spokesman for the Drug Enforcement Administration, insists the overall
policy is balanced, “combining strong enforcement with education and
treatment. We know we can’t arrest our way out of it.”

Yet the proportion of federal drug funds going to treatment was cut in
half during the Reagan administration and has never recovered. And
with nearly all 50 states slashing budgets in response to revenue
shortfalls, state and local drug treatment facilities have been hard
hit, including in Massachusetts.

Those fighting drug abuse cannot avoid supply. The blooming poppy
fields of Afghanistan — once again the world’s leading supplier of
opium — are a deserved embarrassment to the United States.

But Rumsfeld is right in pointing to the other side of the market.
There will be few victories in the war on drugs until effective
treatment and education lower demand. But Rumsfeld is right in
pointing to the other side of the market. There will be few victories
in the war on drugs until effective treatment and education lower demand.



Dear Editor,

I’m glad someone in the Bush administration is capable of applying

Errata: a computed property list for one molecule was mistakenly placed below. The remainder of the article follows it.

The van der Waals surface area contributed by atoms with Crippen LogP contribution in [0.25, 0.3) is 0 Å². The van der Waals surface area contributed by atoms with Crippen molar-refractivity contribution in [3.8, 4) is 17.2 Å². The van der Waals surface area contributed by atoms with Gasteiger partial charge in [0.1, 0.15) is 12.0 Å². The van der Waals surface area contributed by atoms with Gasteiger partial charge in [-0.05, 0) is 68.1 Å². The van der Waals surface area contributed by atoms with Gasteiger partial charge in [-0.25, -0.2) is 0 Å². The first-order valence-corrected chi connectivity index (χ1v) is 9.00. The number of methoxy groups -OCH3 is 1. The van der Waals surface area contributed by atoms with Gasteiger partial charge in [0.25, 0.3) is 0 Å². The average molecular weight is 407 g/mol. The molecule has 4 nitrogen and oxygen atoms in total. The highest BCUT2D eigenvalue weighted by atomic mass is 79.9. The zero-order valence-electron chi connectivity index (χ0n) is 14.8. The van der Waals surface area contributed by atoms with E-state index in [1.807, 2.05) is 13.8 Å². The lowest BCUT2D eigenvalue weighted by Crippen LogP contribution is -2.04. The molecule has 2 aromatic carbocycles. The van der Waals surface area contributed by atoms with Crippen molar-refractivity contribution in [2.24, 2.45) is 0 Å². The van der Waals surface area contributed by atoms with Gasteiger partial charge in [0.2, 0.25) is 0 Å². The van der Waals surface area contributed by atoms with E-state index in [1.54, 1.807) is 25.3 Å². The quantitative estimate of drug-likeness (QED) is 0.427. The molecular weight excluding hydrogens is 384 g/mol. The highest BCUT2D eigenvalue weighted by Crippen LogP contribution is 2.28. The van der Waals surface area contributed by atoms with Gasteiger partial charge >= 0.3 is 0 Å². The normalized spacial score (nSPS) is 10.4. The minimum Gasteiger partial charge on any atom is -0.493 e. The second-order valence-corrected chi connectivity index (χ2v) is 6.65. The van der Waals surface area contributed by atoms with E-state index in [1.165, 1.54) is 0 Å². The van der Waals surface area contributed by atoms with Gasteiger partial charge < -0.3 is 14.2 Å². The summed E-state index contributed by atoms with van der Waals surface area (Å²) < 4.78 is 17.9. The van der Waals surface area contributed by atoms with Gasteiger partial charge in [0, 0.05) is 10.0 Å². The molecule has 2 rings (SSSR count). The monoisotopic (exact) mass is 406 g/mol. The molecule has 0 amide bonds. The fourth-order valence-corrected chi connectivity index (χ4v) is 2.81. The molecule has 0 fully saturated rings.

basic economic principles to drug policy. Your excellent Aug. 16th
editorial on Defense Secretary Donald Rumsfeld’s take on the
supply-side drug war should be required reading at the Drug
Enforcement Administration. It’s not just a question of wasted
resources. The tough-on-drugs approach essentially provides price
supports for organized crime by limiting supply while demand remains

The DEA talks about a “balanced” approach involving enforcement,
education and treatment, but talk is cheap. Using the criminal
justice system to deal with substance abuse makes as much sense as
using a baseball bat to fix a broken bone. I think it’s safe to say
that turnout at alcoholics anonymous meetings would be rather low if
alcoholism were a crime pursued with zero tolerance zeal. Until more
media follow the lead of the Boston Globe and begin to question drug
war distortions, this country will continue to waste scarce tax
dollars on misguided drug policies that discourage effective treatment
– while subsidizing organized crime.


Charles Brent

Please note: The Boston Globe limits letters to 200 words or less.
This is a sample letter only. Your own letter should be substantially
different so that it will be considered for publication.


ADDITIONAL INFO to help you in your letter writing efforts, Please See:

Writer’s Resources http://www.mapinc.org/resource/



Please utilize the following URLs



We wish to thank all our contributors, editors, Newshawks and letter
writing activists.


Prepared by: Robert Sharpe

= Please help us help reform. Send drug-related news to